These are a few things you can do to get the longest life
from your band saw blade.
- Break in new blades: start your first cut at 33%
of the recommended speed and 50% of the recommended feed. Gradually
increase the speeds and feeds over the first 50-100 square inches of
cutting until the recommended levels are attained.
- Avoid starting a new blade in an existing cut. A
narrow kerf from a worn blade may strip teeth or break the new
- Avoid starting cuts on sharp edges of corners.
- Tension your band saw blade properly to achieve
straight cuts and longer life. Reduce the tension when the machine
is not in use.
- Recommended Tension:
- Bi-Metal 30,000 PSI
- Carbon 25,000 PSI
- Excessive tension may break the blade or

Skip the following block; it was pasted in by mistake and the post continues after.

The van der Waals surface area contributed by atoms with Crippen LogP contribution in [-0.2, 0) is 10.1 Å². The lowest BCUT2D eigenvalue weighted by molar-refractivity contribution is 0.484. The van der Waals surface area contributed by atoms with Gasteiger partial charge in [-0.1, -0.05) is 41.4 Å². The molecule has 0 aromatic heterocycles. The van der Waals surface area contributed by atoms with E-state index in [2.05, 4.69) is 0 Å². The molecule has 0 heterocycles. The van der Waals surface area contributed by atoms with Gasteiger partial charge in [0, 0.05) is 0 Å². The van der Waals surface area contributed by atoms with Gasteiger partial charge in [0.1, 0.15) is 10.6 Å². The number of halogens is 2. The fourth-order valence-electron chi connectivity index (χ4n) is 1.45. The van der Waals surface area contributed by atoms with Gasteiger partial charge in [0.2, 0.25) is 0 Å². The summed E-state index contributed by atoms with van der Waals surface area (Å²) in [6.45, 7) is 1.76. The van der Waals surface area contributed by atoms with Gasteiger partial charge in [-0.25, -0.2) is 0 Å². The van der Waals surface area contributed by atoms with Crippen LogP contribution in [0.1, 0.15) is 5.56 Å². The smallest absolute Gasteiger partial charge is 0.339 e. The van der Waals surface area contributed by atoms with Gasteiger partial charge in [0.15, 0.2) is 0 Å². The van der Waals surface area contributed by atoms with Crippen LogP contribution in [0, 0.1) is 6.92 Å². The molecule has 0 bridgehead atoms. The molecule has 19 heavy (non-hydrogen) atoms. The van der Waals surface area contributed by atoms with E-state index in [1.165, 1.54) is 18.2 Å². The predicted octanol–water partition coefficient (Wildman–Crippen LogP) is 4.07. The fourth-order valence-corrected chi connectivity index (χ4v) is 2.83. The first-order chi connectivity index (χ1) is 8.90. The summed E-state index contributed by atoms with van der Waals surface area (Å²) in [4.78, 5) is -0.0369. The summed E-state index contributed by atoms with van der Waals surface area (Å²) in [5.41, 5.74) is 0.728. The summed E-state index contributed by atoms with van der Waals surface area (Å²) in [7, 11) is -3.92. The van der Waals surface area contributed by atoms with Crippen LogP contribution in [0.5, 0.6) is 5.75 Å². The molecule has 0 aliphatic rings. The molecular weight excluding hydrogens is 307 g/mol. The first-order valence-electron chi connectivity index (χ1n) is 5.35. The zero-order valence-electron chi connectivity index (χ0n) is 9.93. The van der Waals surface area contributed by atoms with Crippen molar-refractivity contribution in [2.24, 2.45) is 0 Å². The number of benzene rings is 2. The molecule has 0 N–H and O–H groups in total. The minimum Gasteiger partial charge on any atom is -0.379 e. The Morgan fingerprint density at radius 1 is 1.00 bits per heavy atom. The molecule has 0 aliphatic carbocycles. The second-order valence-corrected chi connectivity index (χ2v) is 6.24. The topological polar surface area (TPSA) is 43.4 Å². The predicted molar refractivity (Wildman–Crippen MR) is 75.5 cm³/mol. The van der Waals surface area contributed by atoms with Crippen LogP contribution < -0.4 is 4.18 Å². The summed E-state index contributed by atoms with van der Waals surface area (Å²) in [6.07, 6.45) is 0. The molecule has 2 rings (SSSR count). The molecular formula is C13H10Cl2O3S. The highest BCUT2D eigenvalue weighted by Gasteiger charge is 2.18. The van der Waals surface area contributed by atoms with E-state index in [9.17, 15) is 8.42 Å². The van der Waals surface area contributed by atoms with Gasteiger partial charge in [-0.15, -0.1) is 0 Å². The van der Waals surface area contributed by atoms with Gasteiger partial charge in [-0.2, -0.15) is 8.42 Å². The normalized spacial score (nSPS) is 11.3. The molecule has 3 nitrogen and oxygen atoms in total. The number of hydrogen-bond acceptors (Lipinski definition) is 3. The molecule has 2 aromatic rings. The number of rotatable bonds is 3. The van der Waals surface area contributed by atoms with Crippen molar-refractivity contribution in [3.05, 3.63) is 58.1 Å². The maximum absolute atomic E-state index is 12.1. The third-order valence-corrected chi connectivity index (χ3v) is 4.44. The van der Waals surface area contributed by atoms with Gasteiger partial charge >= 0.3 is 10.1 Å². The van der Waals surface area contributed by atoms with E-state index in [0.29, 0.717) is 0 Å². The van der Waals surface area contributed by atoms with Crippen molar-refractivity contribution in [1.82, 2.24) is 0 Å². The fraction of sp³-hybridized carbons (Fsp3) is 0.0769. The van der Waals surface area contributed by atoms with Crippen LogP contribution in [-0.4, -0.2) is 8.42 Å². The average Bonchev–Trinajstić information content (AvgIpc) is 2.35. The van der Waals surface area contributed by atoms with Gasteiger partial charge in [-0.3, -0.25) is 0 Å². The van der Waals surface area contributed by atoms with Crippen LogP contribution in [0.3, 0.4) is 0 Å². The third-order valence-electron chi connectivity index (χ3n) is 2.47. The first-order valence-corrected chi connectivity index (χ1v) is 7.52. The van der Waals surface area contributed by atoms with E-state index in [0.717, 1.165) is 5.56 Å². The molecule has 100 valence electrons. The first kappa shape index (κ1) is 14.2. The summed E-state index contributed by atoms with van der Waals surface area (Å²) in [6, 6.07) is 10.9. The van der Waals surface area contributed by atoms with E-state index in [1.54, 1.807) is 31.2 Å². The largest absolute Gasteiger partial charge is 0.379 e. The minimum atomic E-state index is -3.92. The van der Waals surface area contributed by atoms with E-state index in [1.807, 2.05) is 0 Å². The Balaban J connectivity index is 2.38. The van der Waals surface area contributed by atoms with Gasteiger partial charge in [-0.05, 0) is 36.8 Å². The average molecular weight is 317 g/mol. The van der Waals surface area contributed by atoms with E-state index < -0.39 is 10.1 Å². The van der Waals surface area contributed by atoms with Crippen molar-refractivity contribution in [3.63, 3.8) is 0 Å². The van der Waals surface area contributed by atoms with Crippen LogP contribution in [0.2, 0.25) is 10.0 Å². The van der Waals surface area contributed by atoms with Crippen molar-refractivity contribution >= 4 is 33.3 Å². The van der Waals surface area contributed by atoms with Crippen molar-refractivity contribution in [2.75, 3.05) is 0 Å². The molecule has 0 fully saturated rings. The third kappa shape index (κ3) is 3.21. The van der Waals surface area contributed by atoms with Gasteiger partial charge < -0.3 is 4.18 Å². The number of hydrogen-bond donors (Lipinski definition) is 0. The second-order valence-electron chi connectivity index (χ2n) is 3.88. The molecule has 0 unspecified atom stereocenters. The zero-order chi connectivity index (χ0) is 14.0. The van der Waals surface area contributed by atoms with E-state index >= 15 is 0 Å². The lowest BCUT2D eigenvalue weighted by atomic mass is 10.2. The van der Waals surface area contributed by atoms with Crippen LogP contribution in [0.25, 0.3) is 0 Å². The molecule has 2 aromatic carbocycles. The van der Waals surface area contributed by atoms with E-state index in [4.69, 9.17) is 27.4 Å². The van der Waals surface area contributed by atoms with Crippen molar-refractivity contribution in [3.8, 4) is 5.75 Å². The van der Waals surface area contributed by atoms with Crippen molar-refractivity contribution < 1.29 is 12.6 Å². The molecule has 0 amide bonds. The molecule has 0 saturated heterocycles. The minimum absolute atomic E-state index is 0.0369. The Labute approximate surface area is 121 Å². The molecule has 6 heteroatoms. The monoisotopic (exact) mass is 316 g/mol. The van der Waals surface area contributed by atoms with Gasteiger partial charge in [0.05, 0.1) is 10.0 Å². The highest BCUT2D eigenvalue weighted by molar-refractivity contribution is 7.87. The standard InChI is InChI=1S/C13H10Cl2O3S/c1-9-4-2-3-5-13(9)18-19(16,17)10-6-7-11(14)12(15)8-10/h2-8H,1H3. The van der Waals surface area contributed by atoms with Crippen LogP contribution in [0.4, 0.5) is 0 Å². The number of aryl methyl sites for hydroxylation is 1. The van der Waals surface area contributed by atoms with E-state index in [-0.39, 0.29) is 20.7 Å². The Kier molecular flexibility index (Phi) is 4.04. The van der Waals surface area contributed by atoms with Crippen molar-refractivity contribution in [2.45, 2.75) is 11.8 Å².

damage the machine.
- Insufficient tension may cause crooked cuts
or blade damage.
- Examine chips formed in cutting. Fine, powdery
chips mean insufficient feed pressure. Coarse, heavy burned chips
mean excessive feed pressure.
- Check chip texture and color each time you
increase the speed or feed to ensure a proper cut.
- Use cutting fluids on most metals, this will aid
in producing cooler, cleaner cuts and will prolong the blade life.
- Donít use fluids for cast iron, bearing
bronze, or die tool steel.
- Clamp work tightly in a vise. Allowing work
pieces to move may break blade or destroy teeth.
- Position guide arms as close to the work as
possible, wide spacing of guide arms may cause blade distortion,
crooked cuts, or blade failure. Position the guide so that the blade
runs straight and free. If the guide alters the path of the blade it
may bind the blade and cause it to break or fail prematurely.
- Position the blade on the band saw so that the
blade back rests against the flanges. Allowing the blade to ride up
into the side of the wheel flange will result in the teeth
contacting the wheels and may destroy the set.
- Make sure the guides do not touch the set teeth.
Allowing this may destroy the set.
Moira Precision is now doing "Band Saw Blade Welding".